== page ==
I love and appreciate great coaches in all sports and at all levels. I love to make notes of coaches who think outside the box and take chances. I remember years ago the baseball manager, Billy Martin, put a game under protest because the pitcher took one extra pitch to warm-up between innings. He was probably the only one in the ballpark who was counting. I remember when they first instituted the rule in Major League baseball that forbid pitchers going to their mouth in a game, the penalty being the subsequent pitch would be called a ball. The manager, Leo Durocher, at the time ordered his pitcher to go to his mouth four times when he wanted to intentionally walk a batter. There was a basketball game years ago when Phoenix Suns player, Paul Westphal, called a time out knowing his team had none left to purposely get a technical foul. His team was down by one point with one second on the clock and the illegal time out would grant the opposition a free foul shot, which they made, but it gave Westphal’s team the ball at half court. Instead of his team trying to make a full court length 80 foot shot for the win, they buried an 18 foot shot after getting the ball out at half court to send the game into another overtime period.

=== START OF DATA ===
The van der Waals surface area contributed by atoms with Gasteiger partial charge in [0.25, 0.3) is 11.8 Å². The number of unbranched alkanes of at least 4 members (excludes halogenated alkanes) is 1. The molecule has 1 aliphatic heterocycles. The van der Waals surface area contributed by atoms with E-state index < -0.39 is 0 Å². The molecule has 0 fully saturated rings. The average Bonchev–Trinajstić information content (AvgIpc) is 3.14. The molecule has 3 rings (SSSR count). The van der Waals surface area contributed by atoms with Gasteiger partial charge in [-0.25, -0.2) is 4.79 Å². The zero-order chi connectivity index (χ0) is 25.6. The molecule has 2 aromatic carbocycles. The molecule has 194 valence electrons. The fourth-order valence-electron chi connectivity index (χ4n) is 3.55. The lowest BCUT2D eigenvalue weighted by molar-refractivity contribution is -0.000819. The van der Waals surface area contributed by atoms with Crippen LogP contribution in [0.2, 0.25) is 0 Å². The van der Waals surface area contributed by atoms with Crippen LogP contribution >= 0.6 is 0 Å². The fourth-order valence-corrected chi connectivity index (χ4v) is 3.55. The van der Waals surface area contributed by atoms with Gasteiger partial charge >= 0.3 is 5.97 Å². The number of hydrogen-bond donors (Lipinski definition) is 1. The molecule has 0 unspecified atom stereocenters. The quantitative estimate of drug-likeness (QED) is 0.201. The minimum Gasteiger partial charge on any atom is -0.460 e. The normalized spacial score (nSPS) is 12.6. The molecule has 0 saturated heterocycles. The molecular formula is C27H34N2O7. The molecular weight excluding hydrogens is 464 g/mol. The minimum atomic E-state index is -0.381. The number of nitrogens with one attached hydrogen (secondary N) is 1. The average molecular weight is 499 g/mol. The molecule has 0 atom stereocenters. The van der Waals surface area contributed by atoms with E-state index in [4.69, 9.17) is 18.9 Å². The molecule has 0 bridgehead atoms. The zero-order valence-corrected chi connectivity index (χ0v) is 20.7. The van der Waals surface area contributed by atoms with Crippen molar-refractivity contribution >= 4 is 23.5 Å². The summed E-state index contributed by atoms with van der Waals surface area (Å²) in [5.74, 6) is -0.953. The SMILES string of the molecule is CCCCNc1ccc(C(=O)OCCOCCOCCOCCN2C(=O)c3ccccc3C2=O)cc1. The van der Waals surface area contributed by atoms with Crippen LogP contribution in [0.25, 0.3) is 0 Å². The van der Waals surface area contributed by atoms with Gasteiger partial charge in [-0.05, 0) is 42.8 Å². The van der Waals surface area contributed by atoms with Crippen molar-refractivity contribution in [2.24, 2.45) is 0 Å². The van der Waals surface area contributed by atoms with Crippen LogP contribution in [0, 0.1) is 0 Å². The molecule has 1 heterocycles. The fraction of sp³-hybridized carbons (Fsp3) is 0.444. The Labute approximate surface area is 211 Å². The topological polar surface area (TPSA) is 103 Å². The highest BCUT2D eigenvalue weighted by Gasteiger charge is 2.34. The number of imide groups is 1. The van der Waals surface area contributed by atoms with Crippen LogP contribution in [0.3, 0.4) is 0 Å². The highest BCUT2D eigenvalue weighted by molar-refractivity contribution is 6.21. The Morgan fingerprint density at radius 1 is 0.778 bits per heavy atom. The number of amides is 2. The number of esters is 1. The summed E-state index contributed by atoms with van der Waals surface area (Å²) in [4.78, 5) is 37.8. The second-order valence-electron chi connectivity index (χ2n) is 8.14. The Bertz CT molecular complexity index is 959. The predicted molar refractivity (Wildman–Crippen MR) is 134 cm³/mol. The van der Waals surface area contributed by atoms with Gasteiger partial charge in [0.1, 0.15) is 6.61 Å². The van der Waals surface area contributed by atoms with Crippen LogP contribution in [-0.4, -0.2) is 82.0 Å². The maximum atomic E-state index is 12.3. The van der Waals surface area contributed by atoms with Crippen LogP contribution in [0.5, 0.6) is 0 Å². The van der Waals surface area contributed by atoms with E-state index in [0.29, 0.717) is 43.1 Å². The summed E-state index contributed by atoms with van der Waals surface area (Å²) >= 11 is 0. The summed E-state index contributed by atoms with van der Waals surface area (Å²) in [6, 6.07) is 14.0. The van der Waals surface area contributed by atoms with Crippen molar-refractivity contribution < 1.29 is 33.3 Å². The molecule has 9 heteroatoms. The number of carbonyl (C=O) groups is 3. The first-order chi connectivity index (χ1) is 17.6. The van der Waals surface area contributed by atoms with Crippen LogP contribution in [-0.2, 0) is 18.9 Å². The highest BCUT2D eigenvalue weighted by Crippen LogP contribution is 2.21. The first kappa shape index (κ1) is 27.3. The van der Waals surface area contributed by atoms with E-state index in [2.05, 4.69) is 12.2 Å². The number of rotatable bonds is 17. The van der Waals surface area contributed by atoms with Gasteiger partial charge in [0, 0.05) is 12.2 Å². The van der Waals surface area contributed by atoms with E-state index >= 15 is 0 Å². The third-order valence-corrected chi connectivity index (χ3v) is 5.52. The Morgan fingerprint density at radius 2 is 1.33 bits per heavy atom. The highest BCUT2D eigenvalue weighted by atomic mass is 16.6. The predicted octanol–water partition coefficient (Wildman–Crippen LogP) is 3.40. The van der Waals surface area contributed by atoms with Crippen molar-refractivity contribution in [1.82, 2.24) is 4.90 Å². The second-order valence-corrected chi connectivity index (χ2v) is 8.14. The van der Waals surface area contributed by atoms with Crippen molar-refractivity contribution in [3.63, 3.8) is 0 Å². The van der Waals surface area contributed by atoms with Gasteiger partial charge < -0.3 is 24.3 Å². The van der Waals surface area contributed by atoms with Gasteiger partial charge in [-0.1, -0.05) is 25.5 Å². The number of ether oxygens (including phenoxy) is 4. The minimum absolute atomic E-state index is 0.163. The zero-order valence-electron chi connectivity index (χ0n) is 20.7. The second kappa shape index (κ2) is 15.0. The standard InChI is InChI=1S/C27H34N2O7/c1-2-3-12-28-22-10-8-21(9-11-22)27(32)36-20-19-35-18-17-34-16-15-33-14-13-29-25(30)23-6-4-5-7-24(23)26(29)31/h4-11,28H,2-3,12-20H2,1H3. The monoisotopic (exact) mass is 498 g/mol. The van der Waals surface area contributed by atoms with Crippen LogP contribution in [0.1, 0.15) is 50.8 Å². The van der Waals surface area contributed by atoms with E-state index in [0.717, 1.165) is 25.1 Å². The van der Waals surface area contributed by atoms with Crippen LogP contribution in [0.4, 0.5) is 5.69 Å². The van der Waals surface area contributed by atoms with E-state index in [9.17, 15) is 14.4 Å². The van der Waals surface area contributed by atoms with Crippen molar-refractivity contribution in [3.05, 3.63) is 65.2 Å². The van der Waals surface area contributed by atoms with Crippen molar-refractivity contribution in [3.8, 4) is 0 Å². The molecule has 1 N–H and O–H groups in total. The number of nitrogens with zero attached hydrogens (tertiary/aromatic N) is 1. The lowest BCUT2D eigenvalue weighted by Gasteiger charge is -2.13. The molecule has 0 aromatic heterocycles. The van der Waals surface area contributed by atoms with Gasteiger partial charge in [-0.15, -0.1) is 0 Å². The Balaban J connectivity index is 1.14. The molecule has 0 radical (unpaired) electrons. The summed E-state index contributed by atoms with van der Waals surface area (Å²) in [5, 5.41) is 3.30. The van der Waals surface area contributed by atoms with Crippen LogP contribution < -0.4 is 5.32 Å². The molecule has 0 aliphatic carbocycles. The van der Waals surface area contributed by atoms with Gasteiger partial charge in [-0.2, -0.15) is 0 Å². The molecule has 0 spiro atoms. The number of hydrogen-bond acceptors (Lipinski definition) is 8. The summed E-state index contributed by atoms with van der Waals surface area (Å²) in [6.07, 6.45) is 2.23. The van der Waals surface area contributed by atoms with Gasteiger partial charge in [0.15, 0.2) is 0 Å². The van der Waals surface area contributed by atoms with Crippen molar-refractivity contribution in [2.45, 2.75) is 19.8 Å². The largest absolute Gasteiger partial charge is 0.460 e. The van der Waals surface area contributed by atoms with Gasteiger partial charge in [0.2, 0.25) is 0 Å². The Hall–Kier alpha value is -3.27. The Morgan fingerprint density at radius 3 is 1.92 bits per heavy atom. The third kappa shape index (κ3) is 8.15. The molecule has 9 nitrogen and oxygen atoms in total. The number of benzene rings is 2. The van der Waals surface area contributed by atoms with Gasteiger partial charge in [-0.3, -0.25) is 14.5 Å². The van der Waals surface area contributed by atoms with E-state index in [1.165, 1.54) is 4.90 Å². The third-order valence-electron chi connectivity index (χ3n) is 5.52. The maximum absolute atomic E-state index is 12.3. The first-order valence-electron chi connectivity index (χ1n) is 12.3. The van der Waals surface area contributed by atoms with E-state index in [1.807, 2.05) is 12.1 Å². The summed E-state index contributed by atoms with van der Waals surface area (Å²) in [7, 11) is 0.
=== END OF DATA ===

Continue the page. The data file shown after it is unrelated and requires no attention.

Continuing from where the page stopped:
In all my years coaching youth sports, I have always tried to be flexible and have an open mind when learning coaching and motivational techniques from other coaches. It doesn’t matter the sport. I am always observing these other coaches and how they speak to their players. I watch football coaches yelling at individual players and make note of how close the coach’s face is to the player’s. I study how youth coaches get down on one knee when they speak to younger players, just to be at the same eye level.The smallest things go the longest way. I learned long ago that when speaking to my players outside, I make sure I am the one facing the sun. If the kids are facing the sun, chances are they will cover their eyes, and maybe half will get the point you are trying to get across. In all my sports instructional videos which are now free at Amazon Prime Video, I always try to put in a few coaching techniques to give the coach a chance to have a smoother season. Here are some other tidbits I’ve learned.